NEW YORK (TheStreet) -- As Forrest Gump opined, the unpredictable nature of life is like a box of chocolates; you never know what you're going to get. While that might be true of several companies within the packaged food industry, investors in global chocolate giant Hershey (HSY) have always gotten strong revenue and dividend growth.
This level of performance has not been lost on the Street. Accordingly, not only has Hershey stock soared as high as 43%, but the company has been rewarded with a decadent P/E of 28, which melts away the industry's average multiple of 7.
In that regard, it's hard for me to develop a "Hershey sweet tooth" here, given my bias as a value investor. Especially when I can taste Nestle (NSRGY) at a much cheaper valuation multiple of 20. Not to mention, Nestle slightly outperforms from a margin perspective.
That said, I don't necessarily agree with the recent arguments and talking points that have been raised against Hershey, particularly given the company's international growth expectations. I won't argue against the fact that both Nestle and Mondelez (MDLZ) have posted slightly better volumes. That too needs to be considered in the context that they operate from a smaller consumer base.
What's more, despite the rash of mergers and acquisitions activity that has overtaken an industry that is perpetually consolidating, that Hershey still dominates the U.S. in terms of large customers, is encouraging. And contrary to popular opinion, I don't believe the company's 6.1% revenue growth in the recent quarter was fluke.
That Hershey performed so well even though several newcomers have emerged to post above-average market share gains is encouraging. In that regard, I can't say Hershey is losing much ground. The company actually added market share in the U.S. and internationally.
Hershey's overseas growth has come under some scrutiny. But I believe management is making the right moves to address these markets. Appointing former CFO Humberto Alfonso to president of Hershey's International Business was a step in the right direction.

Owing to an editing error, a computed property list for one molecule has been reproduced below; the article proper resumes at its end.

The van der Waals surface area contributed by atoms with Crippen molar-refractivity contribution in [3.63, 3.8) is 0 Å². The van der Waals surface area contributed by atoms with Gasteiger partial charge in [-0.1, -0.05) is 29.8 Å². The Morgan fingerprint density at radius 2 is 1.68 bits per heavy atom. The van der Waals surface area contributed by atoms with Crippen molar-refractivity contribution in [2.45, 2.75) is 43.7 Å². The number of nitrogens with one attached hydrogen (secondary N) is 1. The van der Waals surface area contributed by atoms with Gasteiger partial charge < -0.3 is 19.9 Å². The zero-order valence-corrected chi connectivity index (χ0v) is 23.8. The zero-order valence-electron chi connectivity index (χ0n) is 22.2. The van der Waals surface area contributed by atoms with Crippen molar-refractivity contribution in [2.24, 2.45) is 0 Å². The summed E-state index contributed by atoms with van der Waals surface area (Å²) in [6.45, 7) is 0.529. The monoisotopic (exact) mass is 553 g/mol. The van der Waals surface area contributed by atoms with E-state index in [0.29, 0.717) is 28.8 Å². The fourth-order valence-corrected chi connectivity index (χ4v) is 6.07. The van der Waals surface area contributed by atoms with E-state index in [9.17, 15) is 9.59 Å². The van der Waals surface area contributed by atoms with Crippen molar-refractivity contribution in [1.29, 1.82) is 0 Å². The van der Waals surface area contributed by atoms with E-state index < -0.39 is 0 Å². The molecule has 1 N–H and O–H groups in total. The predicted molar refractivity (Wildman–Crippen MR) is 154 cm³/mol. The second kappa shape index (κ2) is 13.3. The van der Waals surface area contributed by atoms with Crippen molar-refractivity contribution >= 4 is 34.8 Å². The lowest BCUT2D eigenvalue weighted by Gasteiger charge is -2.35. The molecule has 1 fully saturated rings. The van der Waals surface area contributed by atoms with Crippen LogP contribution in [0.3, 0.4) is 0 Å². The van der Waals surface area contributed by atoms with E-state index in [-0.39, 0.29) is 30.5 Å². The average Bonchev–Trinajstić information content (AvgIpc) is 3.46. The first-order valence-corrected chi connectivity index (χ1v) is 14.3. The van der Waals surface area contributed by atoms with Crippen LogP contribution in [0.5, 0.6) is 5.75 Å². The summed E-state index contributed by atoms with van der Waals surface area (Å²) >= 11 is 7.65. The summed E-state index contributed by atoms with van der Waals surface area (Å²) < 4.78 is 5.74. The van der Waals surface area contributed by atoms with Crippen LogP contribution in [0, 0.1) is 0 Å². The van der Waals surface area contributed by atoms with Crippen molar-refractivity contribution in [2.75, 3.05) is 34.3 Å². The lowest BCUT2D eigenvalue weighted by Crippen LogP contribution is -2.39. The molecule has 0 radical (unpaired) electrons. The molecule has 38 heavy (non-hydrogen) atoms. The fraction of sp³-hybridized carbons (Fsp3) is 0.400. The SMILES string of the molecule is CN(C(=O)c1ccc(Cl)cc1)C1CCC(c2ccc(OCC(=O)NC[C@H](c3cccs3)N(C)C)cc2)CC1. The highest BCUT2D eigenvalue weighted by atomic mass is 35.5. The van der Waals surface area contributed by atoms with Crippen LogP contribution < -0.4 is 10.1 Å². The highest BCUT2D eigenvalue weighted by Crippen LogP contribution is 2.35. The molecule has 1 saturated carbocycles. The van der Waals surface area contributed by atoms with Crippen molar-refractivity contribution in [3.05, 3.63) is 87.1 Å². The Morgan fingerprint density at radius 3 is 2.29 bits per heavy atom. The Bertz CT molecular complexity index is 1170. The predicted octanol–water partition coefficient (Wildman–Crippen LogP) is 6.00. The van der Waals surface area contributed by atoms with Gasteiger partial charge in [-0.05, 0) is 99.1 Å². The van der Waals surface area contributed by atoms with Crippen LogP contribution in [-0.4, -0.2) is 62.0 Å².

I believe, however, that this management shuffle is going to take some time. And I wouldn't be surprised if it led to more M&A activity down the road that will add more coating to Hershey's international exposure. It certainly helps that the company's core brands are still gaining overseas market share.
Hershey's strong brand presence, along with some recent product launches in the U.S. and internationally, should help narrow the growth/market share gap vs. Nestle. And here's another thing; as impressive as Hershey's 6% revenue growth was, outpacing Kraft (KRFT) (a stock that I like), Hershey's management remained unsatisfied.
Despite the 43% gain Hershey's stock price has realized this year, management continues to look for ways to mix growth with strong margin leverage. And the company believes that as early as the fourth quarter, investors will see better results as confectionery sales should ramp up in the holiday season.
Essentially, Hershey's fourth-quarter earnings might actually be better than this quarter's earnings-per-share of $1.04, which bested consensus estimates by almost 3%. For all of the talk about how "lackluster" this quarter was, it is remarkable to realize that Hershey actually posted a year-over-year earnings improvement of 20%.
So while I do believe that these shares are relatively expensive, Hershey is outperforming expectations that have been consistently high. Getting 20% year-over-year earnings growth does not come cheap. And this is a case where investors are getting the premium value for which they are paying. Not to mention, Hershey "kisses" that confidence with 2% yield.
It comes down to this: I fault the Street for its optimism, given the fact that this management team consistently pushes all of the right buttons. I'm not going to tell you that this stock should appeal to value investors right now. But with longer-term horizons, Hershey can still produce. Assuming international share gains and margin expansion, a share price of $110 to $115 is not out of the question in 2014.
At the time of publication, the author held no position in any of the stocks mentioned.
This article was written by an independent contributor, separate from TheStreet's regular news coverage.